Print This Page SparkPeople

Preventing Depression-Related Suicide

Separate the Myths from the Facts
  -- By Liza Barnes, Health Educator
Did you know that each year in the United States, more people die of suicide than of homicide? In 2004, suicide accounted for 32,439 deaths in the U.S., but over 750,000 people actually attempted to take their own lives, according to the National Institute of Mental Health (NIMH). Suicide is also the third leading cause of death for young people between the ages of 15 and 24.

About 18 million Americans suffer from depression, and untreated depression is the number one cause of suicide. Fortunately, there are lots of things that you can do to prevent a friend or loved one from choosing suicide as a solution to their problems. But first, it's important to dispel some of the myths that get in the way of suicide prevention. Here are some common myths and facts:

Myth #1: A person who talks about committing suicide rarely follows through. He is probably just trying to get attention.

Fact: Actually, two-thirds of people talked about their intentions before committing suicide. Rather than "crying wolf" just to get attention, they are more likely reaching out for help because they are experiencing overwhelming pain. If someone you know has mentioned the desire to die by suicide, take her seriously and act immediately. (See “How to Help” below.)

Myth #2: You shouldn’t even mention the word “suicide” around someone who is depressed or possibly suicidal. They might take this as a suggestion and act on it.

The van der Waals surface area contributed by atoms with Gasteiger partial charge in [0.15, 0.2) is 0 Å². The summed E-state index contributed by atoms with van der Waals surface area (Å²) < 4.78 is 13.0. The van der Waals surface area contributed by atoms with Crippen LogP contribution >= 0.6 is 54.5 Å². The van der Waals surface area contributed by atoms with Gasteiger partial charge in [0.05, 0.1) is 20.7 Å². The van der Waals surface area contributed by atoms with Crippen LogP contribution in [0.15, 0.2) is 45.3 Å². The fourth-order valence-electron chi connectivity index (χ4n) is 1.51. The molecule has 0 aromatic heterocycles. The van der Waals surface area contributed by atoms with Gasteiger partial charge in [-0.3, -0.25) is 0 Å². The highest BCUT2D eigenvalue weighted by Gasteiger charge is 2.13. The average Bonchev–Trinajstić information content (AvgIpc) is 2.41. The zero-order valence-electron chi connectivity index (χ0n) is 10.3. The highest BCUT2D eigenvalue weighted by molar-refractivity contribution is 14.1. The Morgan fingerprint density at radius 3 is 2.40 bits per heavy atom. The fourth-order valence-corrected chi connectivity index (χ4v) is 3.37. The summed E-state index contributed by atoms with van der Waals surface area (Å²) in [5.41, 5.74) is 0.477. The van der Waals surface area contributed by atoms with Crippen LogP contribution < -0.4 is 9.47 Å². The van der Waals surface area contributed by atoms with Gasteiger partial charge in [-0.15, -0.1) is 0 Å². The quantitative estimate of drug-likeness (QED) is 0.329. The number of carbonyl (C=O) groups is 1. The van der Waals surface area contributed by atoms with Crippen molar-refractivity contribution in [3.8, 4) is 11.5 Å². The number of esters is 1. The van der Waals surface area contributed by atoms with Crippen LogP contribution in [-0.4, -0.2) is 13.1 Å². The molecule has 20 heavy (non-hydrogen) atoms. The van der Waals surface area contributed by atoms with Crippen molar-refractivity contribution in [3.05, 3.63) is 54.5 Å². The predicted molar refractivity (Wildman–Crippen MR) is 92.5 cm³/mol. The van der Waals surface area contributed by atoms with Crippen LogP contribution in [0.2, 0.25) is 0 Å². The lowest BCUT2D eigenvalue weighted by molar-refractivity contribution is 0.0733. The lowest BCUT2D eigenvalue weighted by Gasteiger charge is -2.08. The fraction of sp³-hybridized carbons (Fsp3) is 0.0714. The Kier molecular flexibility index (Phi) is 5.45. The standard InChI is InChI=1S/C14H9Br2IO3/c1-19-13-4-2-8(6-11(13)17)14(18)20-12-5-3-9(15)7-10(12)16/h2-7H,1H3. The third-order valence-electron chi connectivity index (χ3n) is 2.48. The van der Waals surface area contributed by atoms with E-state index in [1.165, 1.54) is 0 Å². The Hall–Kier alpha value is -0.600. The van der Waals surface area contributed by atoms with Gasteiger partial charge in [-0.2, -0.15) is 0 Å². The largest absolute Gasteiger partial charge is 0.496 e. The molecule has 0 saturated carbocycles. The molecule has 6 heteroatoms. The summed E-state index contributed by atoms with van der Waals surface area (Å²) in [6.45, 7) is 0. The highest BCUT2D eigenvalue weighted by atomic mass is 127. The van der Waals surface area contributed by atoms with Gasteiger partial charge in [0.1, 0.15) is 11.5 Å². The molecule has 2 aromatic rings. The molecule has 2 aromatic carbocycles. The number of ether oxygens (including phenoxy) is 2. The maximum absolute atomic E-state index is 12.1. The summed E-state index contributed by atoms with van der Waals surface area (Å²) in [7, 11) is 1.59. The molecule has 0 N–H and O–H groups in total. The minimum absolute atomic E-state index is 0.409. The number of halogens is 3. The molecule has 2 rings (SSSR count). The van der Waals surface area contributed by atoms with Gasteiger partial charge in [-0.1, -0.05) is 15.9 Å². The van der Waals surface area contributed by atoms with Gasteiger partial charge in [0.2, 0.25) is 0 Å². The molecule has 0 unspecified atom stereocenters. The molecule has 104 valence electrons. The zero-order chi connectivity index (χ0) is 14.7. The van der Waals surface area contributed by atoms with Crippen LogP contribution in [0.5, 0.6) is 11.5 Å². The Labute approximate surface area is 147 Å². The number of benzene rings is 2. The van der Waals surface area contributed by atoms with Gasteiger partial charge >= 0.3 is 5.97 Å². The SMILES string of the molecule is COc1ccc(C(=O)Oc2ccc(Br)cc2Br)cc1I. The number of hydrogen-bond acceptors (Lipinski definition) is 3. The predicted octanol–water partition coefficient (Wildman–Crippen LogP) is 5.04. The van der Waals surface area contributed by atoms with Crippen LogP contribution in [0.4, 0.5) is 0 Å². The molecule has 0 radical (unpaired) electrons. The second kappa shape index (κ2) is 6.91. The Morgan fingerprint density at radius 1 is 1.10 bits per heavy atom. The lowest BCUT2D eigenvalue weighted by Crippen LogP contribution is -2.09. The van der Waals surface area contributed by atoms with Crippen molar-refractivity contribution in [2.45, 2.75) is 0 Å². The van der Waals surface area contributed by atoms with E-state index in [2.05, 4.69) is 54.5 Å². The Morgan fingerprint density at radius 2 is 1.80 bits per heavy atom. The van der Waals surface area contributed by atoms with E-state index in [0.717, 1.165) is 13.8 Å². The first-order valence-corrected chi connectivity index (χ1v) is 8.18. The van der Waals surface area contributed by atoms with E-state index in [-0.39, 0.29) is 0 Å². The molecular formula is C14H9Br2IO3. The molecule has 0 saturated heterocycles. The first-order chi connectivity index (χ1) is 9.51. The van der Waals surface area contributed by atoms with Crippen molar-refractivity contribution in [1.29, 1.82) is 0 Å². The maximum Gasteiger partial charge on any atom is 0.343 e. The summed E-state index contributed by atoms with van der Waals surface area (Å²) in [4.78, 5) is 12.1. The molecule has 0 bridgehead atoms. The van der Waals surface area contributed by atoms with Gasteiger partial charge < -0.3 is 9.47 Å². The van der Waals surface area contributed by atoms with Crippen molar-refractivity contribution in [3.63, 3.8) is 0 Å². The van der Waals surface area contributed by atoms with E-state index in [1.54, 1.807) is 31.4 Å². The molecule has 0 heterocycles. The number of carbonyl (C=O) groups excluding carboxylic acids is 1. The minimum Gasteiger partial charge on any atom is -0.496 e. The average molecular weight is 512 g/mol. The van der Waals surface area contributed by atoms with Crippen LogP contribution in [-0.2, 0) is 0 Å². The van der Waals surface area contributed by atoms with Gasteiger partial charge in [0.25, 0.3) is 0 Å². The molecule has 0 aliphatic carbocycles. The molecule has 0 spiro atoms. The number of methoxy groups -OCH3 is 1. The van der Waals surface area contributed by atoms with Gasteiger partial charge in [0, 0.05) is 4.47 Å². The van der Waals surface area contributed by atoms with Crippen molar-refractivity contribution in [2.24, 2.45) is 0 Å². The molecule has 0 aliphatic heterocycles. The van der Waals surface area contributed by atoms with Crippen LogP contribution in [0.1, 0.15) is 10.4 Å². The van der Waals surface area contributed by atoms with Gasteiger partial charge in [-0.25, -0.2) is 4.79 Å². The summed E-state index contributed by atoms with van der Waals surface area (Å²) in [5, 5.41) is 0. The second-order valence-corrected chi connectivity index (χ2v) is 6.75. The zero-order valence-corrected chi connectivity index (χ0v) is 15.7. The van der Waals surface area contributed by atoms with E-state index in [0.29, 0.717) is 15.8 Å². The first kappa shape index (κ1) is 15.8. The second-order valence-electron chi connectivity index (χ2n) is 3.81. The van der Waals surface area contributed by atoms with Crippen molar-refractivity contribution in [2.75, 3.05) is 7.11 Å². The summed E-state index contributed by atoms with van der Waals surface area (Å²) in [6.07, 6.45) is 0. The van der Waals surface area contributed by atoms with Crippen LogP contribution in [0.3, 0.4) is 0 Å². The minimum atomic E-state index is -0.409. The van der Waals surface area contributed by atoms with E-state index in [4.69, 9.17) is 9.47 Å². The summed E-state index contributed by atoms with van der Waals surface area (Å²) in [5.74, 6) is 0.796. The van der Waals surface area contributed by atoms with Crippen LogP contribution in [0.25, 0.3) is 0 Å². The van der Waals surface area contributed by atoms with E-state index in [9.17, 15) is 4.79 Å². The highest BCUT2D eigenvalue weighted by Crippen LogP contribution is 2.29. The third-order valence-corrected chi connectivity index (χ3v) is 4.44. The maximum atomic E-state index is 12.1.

Fact: It is imperative to talk openly about suicide to someone who may be considering it. Talking to him can help you to gauge whether or not he is seriously considering suicide. Talking about suicide may also prompt the person to seek help. Ask him directly whether or not his depression is severe enough that he is considering suicide.  (See “How to Help” below.)

Myth #3: If a person is taking antidepressants, she is not at risk for attempting suicide.

Fact: Sometimes the decrease in depressive symptoms that results from taking antidepressants can actually give the patient more energy to act on the suicidal thoughts. Make sure the person who is taking the antidepressants is aware of this risk, and watch for suicide warning signs. . (See “How to Help” below.)

Myth #4: Most people who commit suicide do so impulsively, without showing any warning signs.

Fact: Most suicidal individuals plan their attempt in advance and give clues that it will happen. Nearly 80 percent of people who commit suicide will exhibit warning signs beforehand. Although you might not always see warning signs when someone is suicidal, any and all warning signs you see should be taken seriously.

Common suicide warning signs include: If someone you know is exhibiting any of these warning signs, act immediately.

How to Help
Suicide is preventable. Follow the steps below to help a person who shows warning signs for suicide.
  1. Show the person that you are concerned about him by listening without judgment and asking him about his feelings. Encourage the person to continue talking.
  2. Don’t act shocked. This only causes further stress in a suicidal person.
  3. Avoid trying to come up with a solution to his problem. It is probably much more complex than you realize. Instead, get help from a qualified mental health professional who is trained to handle these situations.
  4. Address the issue of suicide directly by saying something like, “Are you feeling so bad that you are thinking about suicide?” If their response is yes, probe further. Ask if he's thought about how he would do it, if he has what he needs to carry out the plan, and if he has a day or time in mind.
If he answers "yes" to any of the above questions (or you think his answers indicate a plan for suicide), get help immediately by calling any of the following 24-hour response hotlines: If you are unsure about whether or not to get help, then get help. Do not handle this situation alone or without professional assistance. And while waiting for help, do not leave the person’s side, even for a second. Remember, it is better to be safe than sorry.

For more information about helping a suicidal person, visit www.suicide.org.